When analysing the data, I also identified that the media coverage accentuated their feminine traits. Such as: being ‘calm’, ‘conciliatory’, ‘warm’; feminine roles such as those of ‘housewife’, ‘mother’ or ‘daughter’; and portrayal of the subject in a sexualised manner. Thatcher’s femininity was emphasised on average in 38.3 percent of the articles, while May’s femininity was emphasised in 53.4 percent, including a startling 66.1 percent of Daily Telegraph articles. In fact, all conservative newspapers relied on this gendered trope in more than half of articles while it was present in only one third of articles in the progressive press.

A discourse analysis reveals that one strategy frequently deployed by the media to emphasise their femininity was to compare them with either schoolgirls or head girls. For example, one article called May a ‘head girl’, stating that ‘since Theresa took over, Boris has combed his hair … if the woman can get Boris to comb his hair, just think what she can do to Putin’. In this, she is not the prime minister – a job reserved for men – but a head girl, the feminine-marked other. Referring to them as ‘girls’ infantilises Thatcher and May as much as it patronises them. This type of discourse or language denigrates their skills as successful politicians and prime ministers.

Newspaper: Thatcher May
Guardian 14.3% 18.6%
Telegraph 19% 42.9%
Mirror 16% 26.7%
Sun 11.8% 23.7%
Daily Express 19.4% 31.4%
Financial Times 3.3% 15.9%
Daily Mail 26.4% 33.7%
Total: 16.2% 28.6%

Table 2. Percentage of newspaper articles that mentioned appearance

Interestingly, Thatcher’s appearance was only mentioned in 16.2 percent of articles while May’s was mentioned almost twice as often. While it appears that all UK newspapers had a slight increase in the frequency of mentioning appearance from Thatcher to May, the conservative press increased two-fold. The frequency with which The Daily Telegraph discussed appearance markedly increased – from 19 percent to 42.9 percent – while The Sun also doubled from 11.8 percent for Thatcher, to 23.7 percent for May.

Again, a discourse analysis exposes how the mainstream press are increasingly portraying political leaders, such as May, in a more personalised and celebritised style to such an extent that their representation can detract from their reputation as serious political actors. Despite being notorious for her handbags, hats and pussy-bow blouses, media discussion of Thatcher’s sartorial style was brief in comparison to that of May. May’s appearance, on the other hand, was frequently centred in news stories therefore distracting readers from more pressing issues.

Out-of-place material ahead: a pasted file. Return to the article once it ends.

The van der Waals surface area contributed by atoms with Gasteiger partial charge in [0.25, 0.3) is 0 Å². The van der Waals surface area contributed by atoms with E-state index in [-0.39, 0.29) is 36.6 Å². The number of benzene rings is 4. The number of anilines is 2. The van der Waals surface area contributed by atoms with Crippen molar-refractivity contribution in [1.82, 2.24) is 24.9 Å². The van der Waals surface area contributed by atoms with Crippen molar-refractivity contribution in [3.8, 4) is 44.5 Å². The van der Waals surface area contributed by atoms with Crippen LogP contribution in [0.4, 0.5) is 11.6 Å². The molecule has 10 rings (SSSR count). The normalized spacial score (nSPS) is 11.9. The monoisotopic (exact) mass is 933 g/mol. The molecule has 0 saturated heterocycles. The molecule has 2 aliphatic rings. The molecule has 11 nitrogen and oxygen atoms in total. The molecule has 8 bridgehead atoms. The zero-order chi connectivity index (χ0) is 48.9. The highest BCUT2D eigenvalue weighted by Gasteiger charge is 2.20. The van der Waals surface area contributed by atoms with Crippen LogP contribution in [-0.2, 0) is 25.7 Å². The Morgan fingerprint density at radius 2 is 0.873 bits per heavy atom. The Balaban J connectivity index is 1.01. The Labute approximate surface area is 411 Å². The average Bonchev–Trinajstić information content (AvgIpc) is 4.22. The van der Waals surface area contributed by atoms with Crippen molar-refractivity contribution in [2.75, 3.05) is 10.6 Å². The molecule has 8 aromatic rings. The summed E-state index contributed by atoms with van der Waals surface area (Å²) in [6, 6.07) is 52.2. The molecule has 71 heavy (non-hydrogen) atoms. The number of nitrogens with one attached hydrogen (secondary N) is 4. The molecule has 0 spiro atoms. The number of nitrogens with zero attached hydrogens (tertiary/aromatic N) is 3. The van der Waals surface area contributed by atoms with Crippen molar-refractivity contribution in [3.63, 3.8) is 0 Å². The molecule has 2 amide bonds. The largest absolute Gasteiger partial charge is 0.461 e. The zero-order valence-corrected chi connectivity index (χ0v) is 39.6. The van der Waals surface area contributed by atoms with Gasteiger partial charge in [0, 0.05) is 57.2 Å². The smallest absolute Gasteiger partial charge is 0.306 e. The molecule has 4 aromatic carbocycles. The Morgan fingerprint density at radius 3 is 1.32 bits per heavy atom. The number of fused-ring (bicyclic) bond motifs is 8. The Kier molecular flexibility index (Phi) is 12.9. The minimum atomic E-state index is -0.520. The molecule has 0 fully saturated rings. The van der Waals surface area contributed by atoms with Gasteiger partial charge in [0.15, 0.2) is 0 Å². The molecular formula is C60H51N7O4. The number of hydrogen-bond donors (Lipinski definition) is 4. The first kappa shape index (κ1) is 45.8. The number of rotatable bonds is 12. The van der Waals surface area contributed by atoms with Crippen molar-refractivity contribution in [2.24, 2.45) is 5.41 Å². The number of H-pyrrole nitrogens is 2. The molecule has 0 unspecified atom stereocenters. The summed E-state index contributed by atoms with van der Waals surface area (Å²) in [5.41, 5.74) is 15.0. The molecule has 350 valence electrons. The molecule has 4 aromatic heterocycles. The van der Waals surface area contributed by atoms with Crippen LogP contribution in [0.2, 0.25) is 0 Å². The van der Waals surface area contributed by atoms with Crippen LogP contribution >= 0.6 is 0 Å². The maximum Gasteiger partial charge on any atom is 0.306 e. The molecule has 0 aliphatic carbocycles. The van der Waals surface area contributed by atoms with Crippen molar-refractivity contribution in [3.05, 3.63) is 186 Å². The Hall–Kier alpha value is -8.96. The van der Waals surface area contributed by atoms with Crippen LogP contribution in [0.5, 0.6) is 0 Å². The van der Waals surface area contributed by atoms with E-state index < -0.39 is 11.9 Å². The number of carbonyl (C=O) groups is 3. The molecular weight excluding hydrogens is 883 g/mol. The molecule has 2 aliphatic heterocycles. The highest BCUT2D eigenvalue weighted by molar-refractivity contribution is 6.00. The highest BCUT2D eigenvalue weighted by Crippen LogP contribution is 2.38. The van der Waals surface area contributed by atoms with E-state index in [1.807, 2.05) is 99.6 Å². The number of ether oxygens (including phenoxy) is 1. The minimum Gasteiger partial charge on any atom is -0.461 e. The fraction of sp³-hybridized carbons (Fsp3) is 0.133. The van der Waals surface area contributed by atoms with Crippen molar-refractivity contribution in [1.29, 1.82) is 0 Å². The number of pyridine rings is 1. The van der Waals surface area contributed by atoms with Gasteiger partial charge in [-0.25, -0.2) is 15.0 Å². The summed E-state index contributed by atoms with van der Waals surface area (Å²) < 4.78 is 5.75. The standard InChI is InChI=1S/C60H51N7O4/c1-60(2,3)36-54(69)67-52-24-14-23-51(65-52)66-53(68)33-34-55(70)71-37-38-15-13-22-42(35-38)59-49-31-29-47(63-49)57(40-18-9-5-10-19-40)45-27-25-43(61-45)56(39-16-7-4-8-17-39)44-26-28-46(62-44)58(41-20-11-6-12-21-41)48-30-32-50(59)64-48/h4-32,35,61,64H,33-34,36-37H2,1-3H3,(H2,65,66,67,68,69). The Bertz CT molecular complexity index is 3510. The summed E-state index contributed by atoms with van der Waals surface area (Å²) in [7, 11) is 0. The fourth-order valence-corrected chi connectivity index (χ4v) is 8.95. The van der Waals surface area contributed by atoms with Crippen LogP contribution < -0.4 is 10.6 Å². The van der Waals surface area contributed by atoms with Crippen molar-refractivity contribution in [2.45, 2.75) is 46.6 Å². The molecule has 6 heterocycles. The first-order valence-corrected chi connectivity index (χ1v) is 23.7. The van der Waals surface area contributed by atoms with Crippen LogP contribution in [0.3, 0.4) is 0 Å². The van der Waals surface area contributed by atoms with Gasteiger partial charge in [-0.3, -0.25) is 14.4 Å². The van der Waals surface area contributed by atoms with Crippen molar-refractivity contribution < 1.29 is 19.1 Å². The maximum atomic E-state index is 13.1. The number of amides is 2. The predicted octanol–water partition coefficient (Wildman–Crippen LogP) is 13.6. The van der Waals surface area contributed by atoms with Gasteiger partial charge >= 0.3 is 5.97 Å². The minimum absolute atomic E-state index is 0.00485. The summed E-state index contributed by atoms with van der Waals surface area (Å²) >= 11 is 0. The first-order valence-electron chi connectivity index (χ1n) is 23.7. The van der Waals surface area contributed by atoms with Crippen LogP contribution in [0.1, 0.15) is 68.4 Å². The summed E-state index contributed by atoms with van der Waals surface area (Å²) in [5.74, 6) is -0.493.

Kitten heels became a symbol for May herself in political cartoons and were frequently mentioned in hard news articles that concentrated on her policies and the state of the new government, illustrating the extent to which the media use gender to undermine her authority and perceived significance. For example, when May and Scottish first minister Nicola Sturgeon met for the first time after May became Prime Minister, to discuss the Scottish and British union and EU exit process, their shoes were the main focus in the press. May and Sturgeon were arguably two of the most powerful people in the UK at this time, yet their shared gender and clothing choices were considered worthy of attention. This undue focus on footwear is trivialising, diverts attention from what they were saying while also belittling the severity of the situation that prompted their meeting.

As May is the second woman to be Prime Minister in the UK, and as there have been many social changes since Thatcher’s era, it could be expected that the first woman prime minister would receive more gender-based coverage than subsequent women leaders, as a trailblazer becoming the first woman in a highly masculine role. Yet this was not the case. In fact, it appears that women leaders are still seen as novelties and their gender continues to be newsworthy. This demonstrates how, frustratingly, the treatment of women in politics and leadership positions doesn’t just suddenly improve – nor should we assume that it will improve over time – but is only achieved through constant pressure and action.

Blair Williams is an Associate Lecturer in the School of Politics and International Relations (SPIR) at the Australian National University. This blogpost has been adapted from an article of the same title that was recently published in Parliamentary Affairs.